June has become the annual rainbow-themed moment for big brands, however, Pride month is more than just a reason for the LGBTQIA+ community to wave their flags until the first of July … when all the “support” is packed away for the next bandwagon event for brands to throw marketing budgets at.
As the world tries to grow more supportive of the queer spectrum, it is important to remember those who came before and paved the way for 21st century queer folk to live in a better, safer society for gender and sexualtiy expression. For a long time, the position of queer icons in the media was reserved for gay (often white) men more than any other member of the LGBTQIA+ community: bisexuals, asexuals, intersexuals, lesbians, pansexuals, even polyamorous folk.
Everyone in the community has personal icons and shared icons they look at to navigate their identities throughout the queer experience. Some are more notable and obvious, others more lowkey, yet serve nonetheless.
Being a young women who identifies as bisexual, navigating a sense of “imposter syndrome” in the LGBTQIA+ community about who is a queer icon and why, is something that is deeply personal yet shared, adds to the validation that comes with being part of a community.
Material Gworl: Saucy Santana (he/him)
Iconic rapper and original material gworl, Saucy Santana is a 28-year-old, black queer hip hop star bringing his own flavour to the mainstream rap stage with his hits like Material Girl and Walk. Featured as a recurring guest on Love & Hip Hop: Miami, Santana’s music has been responsible for some of the most viral challenges on Tik Tok including 2021’s #WalkChallenge. While talking to wildly popular New York radio show and podcast, The Breakfast Club, Santana said he had to fight to make his EP as a femme rapper in a game still battling toxic masculinity.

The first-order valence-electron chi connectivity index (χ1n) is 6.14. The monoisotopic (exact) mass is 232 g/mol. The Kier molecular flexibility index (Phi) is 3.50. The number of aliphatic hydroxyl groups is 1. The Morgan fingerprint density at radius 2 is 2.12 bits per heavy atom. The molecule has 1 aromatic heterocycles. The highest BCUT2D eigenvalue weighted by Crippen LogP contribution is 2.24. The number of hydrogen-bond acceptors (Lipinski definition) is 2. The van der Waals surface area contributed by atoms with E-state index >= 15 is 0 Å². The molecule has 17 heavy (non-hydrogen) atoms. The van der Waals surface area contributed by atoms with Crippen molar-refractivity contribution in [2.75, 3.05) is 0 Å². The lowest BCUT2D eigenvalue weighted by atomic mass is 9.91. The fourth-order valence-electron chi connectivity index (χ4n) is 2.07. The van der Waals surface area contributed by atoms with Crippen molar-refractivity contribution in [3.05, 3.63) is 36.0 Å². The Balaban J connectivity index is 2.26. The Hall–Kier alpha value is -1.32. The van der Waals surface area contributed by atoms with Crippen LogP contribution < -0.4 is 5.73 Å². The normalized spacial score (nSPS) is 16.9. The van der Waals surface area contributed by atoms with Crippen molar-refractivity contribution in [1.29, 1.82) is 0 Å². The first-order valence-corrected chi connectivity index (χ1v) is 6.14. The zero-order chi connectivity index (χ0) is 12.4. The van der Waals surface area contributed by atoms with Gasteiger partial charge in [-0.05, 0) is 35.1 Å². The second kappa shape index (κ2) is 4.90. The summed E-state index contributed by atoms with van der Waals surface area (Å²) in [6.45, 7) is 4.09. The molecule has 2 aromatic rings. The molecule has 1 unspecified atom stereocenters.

Coming through with a contagious flair of femme, bad-bitch energy into the genre most-dominated by straight men, this rapper from Florida has us all living our best luxury lives with catchy hooks and is unapologetically femme, gay, loud and proud.
Pop Punk Princess: Avril Lavigne (she/her)
An unsung queen to queer folk growing up in the early 2000s, Canada’s pop-punk princess kicked into the mainstream music scene in the most audacious way and in a manner that female artists of the time wouldn’t dare. Lavigne’s Sk8er Boi was a cultural reset and broke the mould for female artists: Wearing baggy Dickies and a plaid tie while still singing about angsty boy problems.
From this, a new type of gay coined “Avril gay” has also made its way into LGBTQIA+ lexicon. There are Britney gays, Madonna gays, Princess Diana gays, even Bette Midler gays. Avril Lavigne was the sweet spot for those realising, “I like boys and girls” and even transcended feminisit archetypes into the realm of a queer icon.